Posted December 7, 2012 8:39 am by with 2 comments

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Kids these days.

You tell them over and over again that you have to be REALLY careful what you say on social media because it can get you in trouble. Some of the really smart ones take heed and do the right things. Many simply do what they think is right they act surprised when the #2 hits the fan.

That’s kids. Now let’s talk about an even more arrogant and likely to not listen to anyone else but themselves group: the corporate CEO. The latest example of “CEO’s Gone Wild on Social Media” comes from Netflix, CEO Reed Hastings.

Computerworld’s Richi Jennings reports

Netflix (NASDAQ:NFLX) is in big trouble with the SEC. Reed Hastings, its CEO, posted information to his Facebook (NASDAQ:FB) page that the regulator says was “material” to investors. The SEC’s Notice says the company should have put it in a conventional press release to investors, so that it was in the public domain.

So what it that Hastings posted that got the SEC’s attention? Business Insider reports

In this case, the Wells notice relates to information Hastings disclosed on his Facebook page. In July Hastings said Netflix users had streamed 1 billion hours in June for the first time ever.
Netflix’s stock jumped 6% on the news.

The SEC thinks it was material information that should have been more formally announced.

As one might expect Hastings doesn’t see it that way at all. Here is his statement in an exhibit that is part of an SEC filing courtesy of Business Insider.

SEC staff questions a Facebook post. Fascinating social media story.

We use blogging and social media, including Facebook, to communicate effectively with the public and our members.

In June we posted on our blog that our members were enjoying “nearly a billion hours per month” of Netflix, and people wrote about this. We did not also issue a press release or 8-K filing about this.

In early July, I publicly posted on Facebook to the over 200,000 of you who subscribe to me that our members had enjoyed over 1 billion hours in June, highlighting how strong our content was. There was press coverage as there are many reporters and bloggers among you, my public followers. Some of you re-posted my post. Again, we did not also issue a press release or file an 8-K about this.

SEC staff informed us yesterday that they are recommending that the SEC bring a civil action against us for my July 1 billion hour public post, asserting we violated “Reg FD”. This rule is designed to ensure that individual investors have equal access to information as large institutional investors, by prohibiting selective disclosure of material information. The SEC staff believes that I gave you all “material” investor information in my post and that we needed to instead release the June viewing fact “publicly” with an 8-K filing or press release.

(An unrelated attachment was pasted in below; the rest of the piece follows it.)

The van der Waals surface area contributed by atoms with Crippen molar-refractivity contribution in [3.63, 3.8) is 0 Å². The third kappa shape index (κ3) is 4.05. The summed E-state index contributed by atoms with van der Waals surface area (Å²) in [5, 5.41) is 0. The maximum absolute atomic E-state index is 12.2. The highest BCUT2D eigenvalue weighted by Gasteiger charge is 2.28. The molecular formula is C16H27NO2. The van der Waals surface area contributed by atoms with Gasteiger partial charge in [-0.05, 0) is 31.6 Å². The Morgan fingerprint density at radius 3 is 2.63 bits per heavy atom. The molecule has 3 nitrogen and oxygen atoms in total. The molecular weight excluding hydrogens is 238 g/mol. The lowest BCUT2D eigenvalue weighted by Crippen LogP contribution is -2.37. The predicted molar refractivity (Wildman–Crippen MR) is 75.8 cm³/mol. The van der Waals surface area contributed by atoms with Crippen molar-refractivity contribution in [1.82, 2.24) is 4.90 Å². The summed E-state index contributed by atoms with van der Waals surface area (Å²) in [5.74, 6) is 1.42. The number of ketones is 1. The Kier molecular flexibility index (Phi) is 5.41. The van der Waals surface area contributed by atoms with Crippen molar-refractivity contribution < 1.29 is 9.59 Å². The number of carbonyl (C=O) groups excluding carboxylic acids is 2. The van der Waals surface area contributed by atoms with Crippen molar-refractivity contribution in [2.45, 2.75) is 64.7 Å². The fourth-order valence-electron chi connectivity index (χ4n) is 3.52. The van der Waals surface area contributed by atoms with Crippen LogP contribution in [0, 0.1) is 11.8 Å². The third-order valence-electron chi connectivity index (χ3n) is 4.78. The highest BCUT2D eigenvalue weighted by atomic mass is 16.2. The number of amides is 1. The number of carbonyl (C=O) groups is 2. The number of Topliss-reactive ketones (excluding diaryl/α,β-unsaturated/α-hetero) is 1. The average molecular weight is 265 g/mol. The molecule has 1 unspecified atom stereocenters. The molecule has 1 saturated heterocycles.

I want to note a few things.

First, we think posting to over 200,000 people is very public, especially because many of my subscribers are reporters and bloggers.

Second, while we think my public Facebook post is public, we don’t currently use Facebook and other social media to get material information to investors; we usually get that information out in our extensive investor letters, press releases and SEC filings. We think the fact of 1 billion hours of viewing in June was not “material” to investors, and we had blogged a few weeks before that we were serving nearly 1 billion hours per month.

Finally, while our stock rose the day of my public post, the increase started well before my mid-morning post was out, likely driven by the positive Citigroup research report the evening before.

We remain optimistic this can be cleared up quickly through the SEC’s review process.


When you look at the act that the SEC is talking about, it seems reasonable that one could say his statement influenced the stock. It could also be argued that the movement came from an analyst report that happened earlier in the same day. It could also be argued that the information reached more people than a press release might. You could argue a lot of things here.

What we probably need to be discussing are the landmines that can be tripped when a CEO of a publicly traded company who has fiduciary responsibility is out and about on social media. I am not pointing at Hastings and saying he was wrong or is one of those idiots who doesn’t get it. As many have noted on other articles I have read, it may just be that the SEC doesn’t ‘get’ social media. That is VERY plausible since the SEC is an ivory tower entity that wouldn’t dare stoop to the level of dealing with those social media hordes. Instead they pass judgment with little knowledge of what they are talking about which is pretty scary in its own right.

So while this social media act by Hastings could certainly put him in the Social Media Hall of Shame he may be getting some unfair credit on this one.

What do you think?

  • @deanshaw

    It certainly highlights the landlines that social media presents, especially when it comes to public companies communicating with its fans and followers. Having said that I might argue that a statement on social media and how that gets picked up by the media might reach more of the general public than an 8-K filing or press release. I mean seriously, who besides hard core investors read 8Ks?

    • I agree (although it pains me 🙂 ). That’s the stance that Hastings is taking and this could actually serve as a bit of a landmark case where the SEC could see that communications beyond their ideas of traditional financial updates and reporting have evolved while their view of communications has likely never left the 1950’s.